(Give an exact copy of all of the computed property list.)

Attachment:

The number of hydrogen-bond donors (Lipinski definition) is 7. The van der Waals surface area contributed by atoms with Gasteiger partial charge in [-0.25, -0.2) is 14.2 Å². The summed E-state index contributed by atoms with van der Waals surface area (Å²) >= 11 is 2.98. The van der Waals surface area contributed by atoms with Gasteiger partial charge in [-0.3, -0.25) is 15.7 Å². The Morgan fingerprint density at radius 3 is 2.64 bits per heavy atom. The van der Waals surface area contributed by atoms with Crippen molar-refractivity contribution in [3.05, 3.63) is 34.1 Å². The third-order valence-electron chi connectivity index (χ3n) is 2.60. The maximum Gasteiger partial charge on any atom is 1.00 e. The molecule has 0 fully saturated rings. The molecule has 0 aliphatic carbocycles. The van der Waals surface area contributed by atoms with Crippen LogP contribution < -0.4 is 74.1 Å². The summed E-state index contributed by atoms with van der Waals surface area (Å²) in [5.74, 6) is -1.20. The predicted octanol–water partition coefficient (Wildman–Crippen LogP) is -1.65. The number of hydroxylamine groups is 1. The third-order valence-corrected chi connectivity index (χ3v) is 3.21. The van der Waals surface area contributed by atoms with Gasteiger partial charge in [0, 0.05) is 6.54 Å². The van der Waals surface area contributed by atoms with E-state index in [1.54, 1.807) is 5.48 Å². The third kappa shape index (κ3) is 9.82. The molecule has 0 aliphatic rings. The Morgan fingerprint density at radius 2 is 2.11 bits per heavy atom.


The number of hydrogen-bond donors (Lipinski definition) is 7. The van der Waals surface area contributed by atoms with Gasteiger partial charge in [-0.25, -0.2) is 14.2 Å². The summed E-state index contributed by atoms with van der Waals surface area (Å²) >= 11 is 2.98. The van der Waals surface area contributed by atoms with Gasteiger partial charge in [-0.3, -0.25) is 15.7 Å². The Morgan fingerprint density at radius 3 is 2.64 bits per heavy atom. The van der Waals surface area contributed by atoms with Crippen molar-refractivity contribution in [3.05, 3.63) is 34.1 Å². The third-order valence-electron chi connectivity index (χ3n) is 2.60. The maximum Gasteiger partial charge on any atom is 1.00 e. The molecule has 0 fully saturated rings. The molecule has 0 aliphatic carbocycles. The van der Waals surface area contributed by atoms with Crippen LogP contribution < -0.4 is 74.1 Å². The summed E-state index contributed by atoms with van der Waals surface area (Å²) in [5.74, 6) is -1.20. The predicted octanol–water partition coefficient (Wildman–Crippen LogP) is -1.65. The number of hydroxylamine groups is 1. The third-order valence-corrected chi connectivity index (χ3v) is 3.21. The van der Waals surface area contributed by atoms with Gasteiger partial charge in [0, 0.05) is 6.54 Å². The van der Waals surface area contributed by atoms with E-state index in [1.54, 1.807) is 5.48 Å². The third kappa shape index (κ3) is 9.82. The molecule has 0 aliphatic rings. The Morgan fingerprint density at radius 2 is 2.11 bits per heavy atom.